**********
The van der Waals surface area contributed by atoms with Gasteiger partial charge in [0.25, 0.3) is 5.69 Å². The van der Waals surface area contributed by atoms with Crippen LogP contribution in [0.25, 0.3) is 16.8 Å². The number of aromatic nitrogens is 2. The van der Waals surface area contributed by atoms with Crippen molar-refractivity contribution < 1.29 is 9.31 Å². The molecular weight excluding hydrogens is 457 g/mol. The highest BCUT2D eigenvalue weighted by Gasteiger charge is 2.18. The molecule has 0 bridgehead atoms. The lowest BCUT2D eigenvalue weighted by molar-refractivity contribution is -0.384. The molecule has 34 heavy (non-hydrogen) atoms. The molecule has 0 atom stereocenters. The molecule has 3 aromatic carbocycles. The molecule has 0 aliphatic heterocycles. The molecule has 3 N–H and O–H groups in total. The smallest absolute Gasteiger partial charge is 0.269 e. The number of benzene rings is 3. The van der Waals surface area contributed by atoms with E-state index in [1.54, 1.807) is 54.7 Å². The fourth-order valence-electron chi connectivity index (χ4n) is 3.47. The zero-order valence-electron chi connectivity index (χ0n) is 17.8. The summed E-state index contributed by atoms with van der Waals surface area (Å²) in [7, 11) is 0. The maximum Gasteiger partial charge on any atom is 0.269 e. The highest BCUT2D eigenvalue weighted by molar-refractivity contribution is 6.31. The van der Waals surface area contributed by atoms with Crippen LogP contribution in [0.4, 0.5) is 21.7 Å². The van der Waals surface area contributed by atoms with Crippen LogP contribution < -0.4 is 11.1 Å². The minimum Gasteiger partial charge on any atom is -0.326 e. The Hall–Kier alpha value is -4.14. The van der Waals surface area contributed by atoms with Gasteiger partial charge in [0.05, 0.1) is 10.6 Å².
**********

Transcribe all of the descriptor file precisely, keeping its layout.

The van der Waals surface area contributed by atoms with Gasteiger partial charge in [0.25, 0.3) is 5.69 Å². The van der Waals surface area contributed by atoms with Crippen LogP contribution in [0.25, 0.3) is 16.8 Å². The number of aromatic nitrogens is 2. The van der Waals surface area contributed by atoms with Crippen molar-refractivity contribution < 1.29 is 9.31 Å². The molecular weight excluding hydrogens is 457 g/mol. The highest BCUT2D eigenvalue weighted by Gasteiger charge is 2.18. The molecule has 0 bridgehead atoms. The lowest BCUT2D eigenvalue weighted by molar-refractivity contribution is -0.384. The molecule has 34 heavy (non-hydrogen) atoms. The molecule has 0 atom stereocenters. The molecule has 3 aromatic carbocycles. The molecule has 0 aliphatic heterocycles. The molecule has 3 N–H and O–H groups in total. The smallest absolute Gasteiger partial charge is 0.269 e. The number of benzene rings is 3. The van der Waals surface area contributed by atoms with E-state index in [1.54, 1.807) is 54.7 Å². The fourth-order valence-electron chi connectivity index (χ4n) is 3.47. The zero-order valence-electron chi connectivity index (χ0n) is 17.8. The summed E-state index contributed by atoms with van der Waals surface area (Å²) in [7, 11) is 0. The maximum Gasteiger partial charge on any atom is 0.269 e. The highest BCUT2D eigenvalue weighted by molar-refractivity contribution is 6.31. The van der Waals surface area contributed by atoms with Crippen LogP contribution in [0.4, 0.5) is 21.7 Å². The van der Waals surface area contributed by atoms with Crippen LogP contribution < -0.4 is 11.1 Å². The minimum Gasteiger partial charge on any atom is -0.326 e. The Hall–Kier alpha value is -4.14. The van der Waals surface area contributed by atoms with Gasteiger partial charge in [0.05, 0.1) is 10.6 Å².